If the path to wellness is either jade eggs and semen facials or walking in greenery, I’m in for a walk | Hannah Jane Parkinson

YuUnless one succeeds in avoiding the Internet, commercial television, and so on Billboards everywhere Tess Dalyone of the hallmarks of 21st century culture will become clear to readers: the rampant monetization of what has come to be known as “wellness” (capitalism always needs a new science), a global industry worth 1.5 trillion dollars And it’s growing at 5% to 10% annually.

Health care and well-being as big business is, of course, nothing new, whether it is useless quackery or a legitimate scientific breakthrough. from “Miracle curesFrom the early twentieth century to cigarettes They are marketed as health products; From the synthesis of chlorpromazine in the 1950s, revolutionizing psychiatryto change the game Antiretroviral therapies to HIV. We’ve had leeches and we’ve had Jane Fonda workout tapes from the ’80s, but we’ve also had penicillin and organ transplants. However, Gwyneth Paltrow wasn’t until late 2010 She started placing jade eggs over her vagina And “Semen face“It became a thing. Which rather took it to another level.

But this month, One Finnish study Join a growing body of evidence advocating a back to basics approach when it comes to well-being (i.e. no jade eggs in the vagina). Researchers have found that access to green spaces in urban areas is associated with lower rates of depression, anxiety, insomnia, asthma and high blood pressure.

Working on the basis that taking prescription medications was a reasonable predictor of poor health, people who visited green spaces or blue spaces (bodies of water) three to four times a week were 33% less likely to take mental health medications; 36% less likely to take blood pressure medication; And 26% less likely to take asthma medication. (The study did not assess whether increased access to green or blue spaces led to a small increase in participants’ health measured otherwise.)

The theory that access to nature is beneficial has a long history — have you ever met a hysterical woman or coughing old man in literature who wasn’t sent to take in the mountain air? —but, perhaps as a reaction to more external wellness, increasingly shattered healthcare systems and technology saturation, health has returned. interest inBathing in the woods(Taking a jungle tour for people who aren’t Instagram influencers, f Shinrin Yoko To old fans in japan) and boom in Swimming in open and cold water Are strong indicators, as well as the great popularity of local events such as parkron.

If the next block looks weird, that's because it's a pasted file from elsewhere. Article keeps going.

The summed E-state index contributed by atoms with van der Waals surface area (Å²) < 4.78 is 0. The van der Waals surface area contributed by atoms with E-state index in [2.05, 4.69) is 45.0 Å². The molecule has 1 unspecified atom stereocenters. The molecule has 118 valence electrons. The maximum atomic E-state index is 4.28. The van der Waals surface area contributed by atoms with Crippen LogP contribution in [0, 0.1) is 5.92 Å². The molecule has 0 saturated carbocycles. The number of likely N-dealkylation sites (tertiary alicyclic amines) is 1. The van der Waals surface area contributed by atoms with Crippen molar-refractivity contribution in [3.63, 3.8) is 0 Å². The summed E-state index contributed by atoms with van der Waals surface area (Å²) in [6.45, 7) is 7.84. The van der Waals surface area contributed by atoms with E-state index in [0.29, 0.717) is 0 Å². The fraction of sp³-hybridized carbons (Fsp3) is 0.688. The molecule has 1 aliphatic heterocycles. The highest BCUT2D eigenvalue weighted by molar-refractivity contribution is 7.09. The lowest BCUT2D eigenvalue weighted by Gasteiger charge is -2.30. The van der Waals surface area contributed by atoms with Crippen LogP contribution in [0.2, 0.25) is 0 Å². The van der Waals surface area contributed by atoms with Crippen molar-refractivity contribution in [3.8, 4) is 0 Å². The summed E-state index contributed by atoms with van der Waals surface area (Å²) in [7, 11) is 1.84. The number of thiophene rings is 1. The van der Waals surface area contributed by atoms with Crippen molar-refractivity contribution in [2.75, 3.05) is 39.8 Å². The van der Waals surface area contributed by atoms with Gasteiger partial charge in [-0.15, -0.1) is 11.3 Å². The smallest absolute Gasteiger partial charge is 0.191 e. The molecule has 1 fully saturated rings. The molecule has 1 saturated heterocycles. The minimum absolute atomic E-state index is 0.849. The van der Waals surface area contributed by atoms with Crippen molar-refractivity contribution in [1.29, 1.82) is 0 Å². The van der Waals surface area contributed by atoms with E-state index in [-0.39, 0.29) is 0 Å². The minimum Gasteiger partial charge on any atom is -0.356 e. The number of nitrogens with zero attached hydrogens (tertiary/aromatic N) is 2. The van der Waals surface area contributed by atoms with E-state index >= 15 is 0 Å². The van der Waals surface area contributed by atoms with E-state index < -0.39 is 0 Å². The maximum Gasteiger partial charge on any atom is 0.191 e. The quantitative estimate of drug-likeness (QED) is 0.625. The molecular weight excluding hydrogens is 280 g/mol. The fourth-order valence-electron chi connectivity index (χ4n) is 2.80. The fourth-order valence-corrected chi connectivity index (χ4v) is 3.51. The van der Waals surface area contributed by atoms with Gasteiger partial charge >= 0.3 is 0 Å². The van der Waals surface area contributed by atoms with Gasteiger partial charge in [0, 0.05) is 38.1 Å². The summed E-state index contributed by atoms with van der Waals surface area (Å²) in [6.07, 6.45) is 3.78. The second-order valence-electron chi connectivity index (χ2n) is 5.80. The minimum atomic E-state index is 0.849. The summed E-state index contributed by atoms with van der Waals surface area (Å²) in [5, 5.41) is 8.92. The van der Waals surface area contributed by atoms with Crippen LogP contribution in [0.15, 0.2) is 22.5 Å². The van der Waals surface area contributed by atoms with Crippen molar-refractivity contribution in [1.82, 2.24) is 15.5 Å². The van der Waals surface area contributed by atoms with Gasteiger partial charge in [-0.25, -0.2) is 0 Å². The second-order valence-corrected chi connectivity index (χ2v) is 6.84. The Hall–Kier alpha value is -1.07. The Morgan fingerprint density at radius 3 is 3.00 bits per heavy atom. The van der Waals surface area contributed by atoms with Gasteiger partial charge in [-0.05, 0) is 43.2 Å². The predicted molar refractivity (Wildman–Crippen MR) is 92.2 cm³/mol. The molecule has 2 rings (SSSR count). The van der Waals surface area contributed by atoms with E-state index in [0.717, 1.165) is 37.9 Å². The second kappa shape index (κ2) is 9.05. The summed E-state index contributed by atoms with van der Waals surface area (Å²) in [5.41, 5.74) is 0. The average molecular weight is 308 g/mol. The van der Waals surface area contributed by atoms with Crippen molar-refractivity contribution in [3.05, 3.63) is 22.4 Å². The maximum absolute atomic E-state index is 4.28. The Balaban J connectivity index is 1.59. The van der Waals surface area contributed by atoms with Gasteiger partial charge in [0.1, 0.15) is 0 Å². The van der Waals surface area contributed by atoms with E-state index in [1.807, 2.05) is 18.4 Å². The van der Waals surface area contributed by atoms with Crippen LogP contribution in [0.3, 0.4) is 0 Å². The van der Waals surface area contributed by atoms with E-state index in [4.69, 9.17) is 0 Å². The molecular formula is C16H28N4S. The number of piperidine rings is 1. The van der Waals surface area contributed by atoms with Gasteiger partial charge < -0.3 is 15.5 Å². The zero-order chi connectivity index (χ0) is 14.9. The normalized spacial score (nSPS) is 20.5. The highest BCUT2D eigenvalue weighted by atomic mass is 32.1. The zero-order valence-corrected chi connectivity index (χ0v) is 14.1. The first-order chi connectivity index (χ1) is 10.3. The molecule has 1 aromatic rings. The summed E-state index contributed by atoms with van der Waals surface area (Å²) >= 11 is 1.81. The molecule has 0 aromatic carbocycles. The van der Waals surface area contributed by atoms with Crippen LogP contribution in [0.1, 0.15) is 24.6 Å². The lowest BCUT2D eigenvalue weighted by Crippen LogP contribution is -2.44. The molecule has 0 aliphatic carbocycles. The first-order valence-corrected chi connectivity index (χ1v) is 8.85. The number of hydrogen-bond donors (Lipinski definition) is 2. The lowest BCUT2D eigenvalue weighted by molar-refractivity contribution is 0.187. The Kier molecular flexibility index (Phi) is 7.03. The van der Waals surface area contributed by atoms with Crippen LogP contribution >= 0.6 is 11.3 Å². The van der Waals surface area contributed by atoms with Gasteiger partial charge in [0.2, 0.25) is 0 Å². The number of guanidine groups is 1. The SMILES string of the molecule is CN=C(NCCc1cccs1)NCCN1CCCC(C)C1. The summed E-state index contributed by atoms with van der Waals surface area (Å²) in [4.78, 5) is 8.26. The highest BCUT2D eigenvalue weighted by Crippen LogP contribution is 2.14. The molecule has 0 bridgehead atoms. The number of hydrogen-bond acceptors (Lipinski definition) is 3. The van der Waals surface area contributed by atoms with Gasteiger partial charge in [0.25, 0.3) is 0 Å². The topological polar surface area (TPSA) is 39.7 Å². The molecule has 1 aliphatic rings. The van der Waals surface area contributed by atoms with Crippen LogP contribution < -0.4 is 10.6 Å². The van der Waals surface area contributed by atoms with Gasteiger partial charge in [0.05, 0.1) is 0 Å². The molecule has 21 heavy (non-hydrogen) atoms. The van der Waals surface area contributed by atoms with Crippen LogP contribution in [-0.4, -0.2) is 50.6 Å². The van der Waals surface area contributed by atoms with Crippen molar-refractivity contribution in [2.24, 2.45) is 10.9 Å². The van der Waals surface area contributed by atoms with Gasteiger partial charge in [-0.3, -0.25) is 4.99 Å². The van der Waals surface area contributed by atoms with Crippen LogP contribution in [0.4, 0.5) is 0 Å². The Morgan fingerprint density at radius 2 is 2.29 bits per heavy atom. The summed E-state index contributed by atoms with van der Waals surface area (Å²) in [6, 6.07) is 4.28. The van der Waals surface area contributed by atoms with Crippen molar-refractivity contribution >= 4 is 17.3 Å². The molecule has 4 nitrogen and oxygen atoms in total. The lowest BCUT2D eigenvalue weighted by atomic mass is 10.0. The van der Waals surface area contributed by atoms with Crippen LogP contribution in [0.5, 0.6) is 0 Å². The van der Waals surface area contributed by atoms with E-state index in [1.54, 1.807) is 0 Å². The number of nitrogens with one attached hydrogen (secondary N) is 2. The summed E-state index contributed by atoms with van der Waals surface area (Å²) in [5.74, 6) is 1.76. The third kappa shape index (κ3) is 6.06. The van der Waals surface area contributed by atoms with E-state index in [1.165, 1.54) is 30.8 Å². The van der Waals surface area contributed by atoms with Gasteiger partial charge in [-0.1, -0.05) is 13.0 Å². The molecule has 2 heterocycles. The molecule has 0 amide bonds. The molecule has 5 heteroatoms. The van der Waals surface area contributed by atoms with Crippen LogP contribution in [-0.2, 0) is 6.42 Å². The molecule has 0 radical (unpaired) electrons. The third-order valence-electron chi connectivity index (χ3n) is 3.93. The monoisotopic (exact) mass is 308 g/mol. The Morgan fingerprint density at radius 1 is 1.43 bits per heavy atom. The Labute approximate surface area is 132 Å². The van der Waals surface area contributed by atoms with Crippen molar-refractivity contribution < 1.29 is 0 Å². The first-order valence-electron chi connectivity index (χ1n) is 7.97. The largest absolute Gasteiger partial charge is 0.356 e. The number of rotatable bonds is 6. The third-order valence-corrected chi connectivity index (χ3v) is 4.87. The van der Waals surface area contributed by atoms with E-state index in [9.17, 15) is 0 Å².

Unfortunately, a decade of austerity and privatization in the UK has reduced access to such spaces, Especially for the poor in society, who actually had worse health outcomes. Fields in Trust, a charity that buys green spaces to protect them forever, It was found that 2.8 million people In the UK it is more than a 10 minute walk to a public green. In the six years up to 2012, UK 54,000 acres of green space were lost, mostly for housing. There is a desperate and catastrophic housing shortage in this country, but one doubts it Leather 215 school playground between 2010 and 2019, when the NHS calculated that around 2016 30% of people aged 2 to 15 in England are overweight or obeseis not the ideal solution.

The decrease in access to these spaces contrasts with the increase in social prescriptionswhich can include general practitioners and specialist workers who refer patients to gardening clubs (a practice that has Both supporters and detractors). However, for gardening to be prescribed, gardens must be present.

However, local communities are resisting access denial. this year, Funding has been allocated to a number of lidos To reopen after an effective campaign. People who are underrepresented in some communities and entertainment venues (often due to discrimination) come together and forming groups to ensure that this is no longer the case.

There is an argument that social prescriptions are a distraction from the apocalyptic truth 7 million people in England are waiting for NHS treatmentAnd I’m certainly not advocating cutting out prescription medications (which I personally feel benefit from, as do many others). It is true that our understanding of the effectiveness of certain medications is constantly evolving, particularly in psychiatry. But getting rid of severe depression or anxiety by avoiding clinically proven medications and taking a nice walk isn’t the end goal here. I say this as a professional cold water swimmer (how do you know someone is going for a cold water swim? They will tell you).

There’s obviously a fine line between saying a brisk walk will do one good and believing that positive thinking and a dip will cure everything, but as with most things in life, it’s a combination. As the pandemic taught usWe should cherish natural spaces for reasons of health and social cohesion. In the language of the Internet, we should allGo touch the grass“.

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